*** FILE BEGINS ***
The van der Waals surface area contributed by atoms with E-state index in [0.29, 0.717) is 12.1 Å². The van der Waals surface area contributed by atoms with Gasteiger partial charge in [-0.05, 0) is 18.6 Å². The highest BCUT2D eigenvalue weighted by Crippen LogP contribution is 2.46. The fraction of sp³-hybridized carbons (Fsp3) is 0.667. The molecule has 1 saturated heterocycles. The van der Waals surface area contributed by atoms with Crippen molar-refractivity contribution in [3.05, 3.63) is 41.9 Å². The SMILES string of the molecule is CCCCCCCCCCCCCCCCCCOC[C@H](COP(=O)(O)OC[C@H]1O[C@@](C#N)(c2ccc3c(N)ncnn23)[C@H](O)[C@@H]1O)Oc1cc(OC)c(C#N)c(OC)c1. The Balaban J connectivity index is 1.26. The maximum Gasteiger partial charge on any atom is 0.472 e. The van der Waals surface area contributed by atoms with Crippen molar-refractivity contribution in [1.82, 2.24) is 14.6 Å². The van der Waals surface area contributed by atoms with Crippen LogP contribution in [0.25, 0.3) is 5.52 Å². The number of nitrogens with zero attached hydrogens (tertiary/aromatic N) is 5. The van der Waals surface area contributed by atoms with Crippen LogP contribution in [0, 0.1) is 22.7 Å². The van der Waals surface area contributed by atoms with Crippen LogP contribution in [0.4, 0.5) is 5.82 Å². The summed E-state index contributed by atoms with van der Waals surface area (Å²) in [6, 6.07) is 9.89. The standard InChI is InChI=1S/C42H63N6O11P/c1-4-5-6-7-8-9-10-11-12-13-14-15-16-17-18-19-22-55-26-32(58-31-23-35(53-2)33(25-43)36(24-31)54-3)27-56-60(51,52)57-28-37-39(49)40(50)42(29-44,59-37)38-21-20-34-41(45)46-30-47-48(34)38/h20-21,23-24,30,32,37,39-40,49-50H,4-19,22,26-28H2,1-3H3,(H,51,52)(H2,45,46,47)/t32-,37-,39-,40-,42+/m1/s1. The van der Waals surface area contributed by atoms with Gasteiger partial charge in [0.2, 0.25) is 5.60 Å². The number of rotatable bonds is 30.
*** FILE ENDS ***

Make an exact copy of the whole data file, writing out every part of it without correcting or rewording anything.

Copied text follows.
The van der Waals surface area contributed by atoms with E-state index in [0.29, 0.717) is 12.1 Å². The van der Waals surface area contributed by atoms with Gasteiger partial charge in [-0.05, 0) is 18.6 Å². The highest BCUT2D eigenvalue weighted by Crippen LogP contribution is 2.46. The fraction of sp³-hybridized carbons (Fsp3) is 0.667. The molecule has 1 saturated heterocycles. The van der Waals surface area contributed by atoms with Crippen molar-refractivity contribution in [3.05, 3.63) is 41.9 Å². The SMILES string of the molecule is CCCCCCCCCCCCCCCCCCOC[C@H](COP(=O)(O)OC[C@H]1O[C@@](C#N)(c2ccc3c(N)ncnn23)[C@H](O)[C@@H]1O)Oc1cc(OC)c(C#N)c(OC)c1. The Balaban J connectivity index is 1.26. The maximum Gasteiger partial charge on any atom is 0.472 e. The van der Waals surface area contributed by atoms with Crippen molar-refractivity contribution in [1.82, 2.24) is 14.6 Å². The van der Waals surface area contributed by atoms with Crippen LogP contribution in [0.25, 0.3) is 5.52 Å². The number of nitrogens with zero attached hydrogens (tertiary/aromatic N) is 5. The van der Waals surface area contributed by atoms with Crippen LogP contribution in [0, 0.1) is 22.7 Å². The van der Waals surface area contributed by atoms with Crippen LogP contribution in [0.4, 0.5) is 5.82 Å². The summed E-state index contributed by atoms with van der Waals surface area (Å²) in [6, 6.07) is 9.89. The standard InChI is InChI=1S/C42H63N6O11P/c1-4-5-6-7-8-9-10-11-12-13-14-15-16-17-18-19-22-55-26-32(58-31-23-35(53-2)33(25-43)36(24-31)54-3)27-56-60(51,52)57-28-37-39(49)40(50)42(29-44,59-37)38-21-20-34-41(45)46-30-47-48(34)38/h20-21,23-24,30,32,37,39-40,49-50H,4-19,22,26-28H2,1-3H3,(H,51,52)(H2,45,46,47)/t32-,37-,39-,40-,42+/m1/s1. The van der Waals surface area contributed by atoms with Gasteiger partial charge in [0.2, 0.25) is 5.60 Å². The number of rotatable bonds is 30.